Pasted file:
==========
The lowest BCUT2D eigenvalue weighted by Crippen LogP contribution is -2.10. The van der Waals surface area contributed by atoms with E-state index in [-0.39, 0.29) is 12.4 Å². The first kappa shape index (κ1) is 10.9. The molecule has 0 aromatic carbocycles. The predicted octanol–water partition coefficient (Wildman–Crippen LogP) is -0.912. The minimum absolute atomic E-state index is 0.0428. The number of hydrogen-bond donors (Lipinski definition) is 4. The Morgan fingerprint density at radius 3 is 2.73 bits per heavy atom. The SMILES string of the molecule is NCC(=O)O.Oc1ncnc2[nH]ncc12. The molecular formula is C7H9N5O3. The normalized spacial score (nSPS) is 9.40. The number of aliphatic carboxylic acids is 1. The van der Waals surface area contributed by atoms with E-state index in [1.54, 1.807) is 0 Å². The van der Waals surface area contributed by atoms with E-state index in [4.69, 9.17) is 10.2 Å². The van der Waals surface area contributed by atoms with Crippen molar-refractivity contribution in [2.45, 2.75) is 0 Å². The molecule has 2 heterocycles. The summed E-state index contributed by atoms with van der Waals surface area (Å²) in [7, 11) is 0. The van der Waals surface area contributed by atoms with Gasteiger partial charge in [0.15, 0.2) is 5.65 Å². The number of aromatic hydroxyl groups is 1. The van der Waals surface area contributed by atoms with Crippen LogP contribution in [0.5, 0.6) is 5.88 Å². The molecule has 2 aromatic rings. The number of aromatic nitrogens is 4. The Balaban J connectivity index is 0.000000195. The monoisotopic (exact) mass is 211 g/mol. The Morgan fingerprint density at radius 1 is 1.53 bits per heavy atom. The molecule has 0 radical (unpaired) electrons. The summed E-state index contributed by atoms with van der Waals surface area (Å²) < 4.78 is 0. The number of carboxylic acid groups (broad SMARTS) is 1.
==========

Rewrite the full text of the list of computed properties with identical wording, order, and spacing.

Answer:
The lowest BCUT2D eigenvalue weighted by Crippen LogP contribution is -2.10. The van der Waals surface area contributed by atoms with E-state index in [-0.39, 0.29) is 12.4 Å². The first kappa shape index (κ1) is 10.9. The molecule has 0 aromatic carbocycles. The predicted octanol–water partition coefficient (Wildman–Crippen LogP) is -0.912. The minimum absolute atomic E-state index is 0.0428. The number of hydrogen-bond donors (Lipinski definition) is 4. The Morgan fingerprint density at radius 3 is 2.73 bits per heavy atom. The SMILES string of the molecule is NCC(=O)O.Oc1ncnc2[nH]ncc12. The molecular formula is C7H9N5O3. The normalized spacial score (nSPS) is 9.40. The number of aliphatic carboxylic acids is 1. The van der Waals surface area contributed by atoms with E-state index in [1.54, 1.807) is 0 Å². The van der Waals surface area contributed by atoms with E-state index in [4.69, 9.17) is 10.2 Å². The van der Waals surface area contributed by atoms with Crippen molar-refractivity contribution in [2.45, 2.75) is 0 Å². The molecule has 2 heterocycles. The summed E-state index contributed by atoms with van der Waals surface area (Å²) in [7, 11) is 0. The van der Waals surface area contributed by atoms with Gasteiger partial charge in [0.15, 0.2) is 5.65 Å². The number of aromatic hydroxyl groups is 1. The van der Waals surface area contributed by atoms with Crippen LogP contribution in [0.5, 0.6) is 5.88 Å². The molecule has 2 aromatic rings. The number of aromatic nitrogens is 4. The Balaban J connectivity index is 0.000000195. The monoisotopic (exact) mass is 211 g/mol. The Morgan fingerprint density at radius 1 is 1.53 bits per heavy atom. The molecule has 0 radical (unpaired) electrons. The summed E-state index contributed by atoms with van der Waals surface area (Å²) < 4.78 is 0. The number of carboxylic acid groups (broad SMARTS) is 1.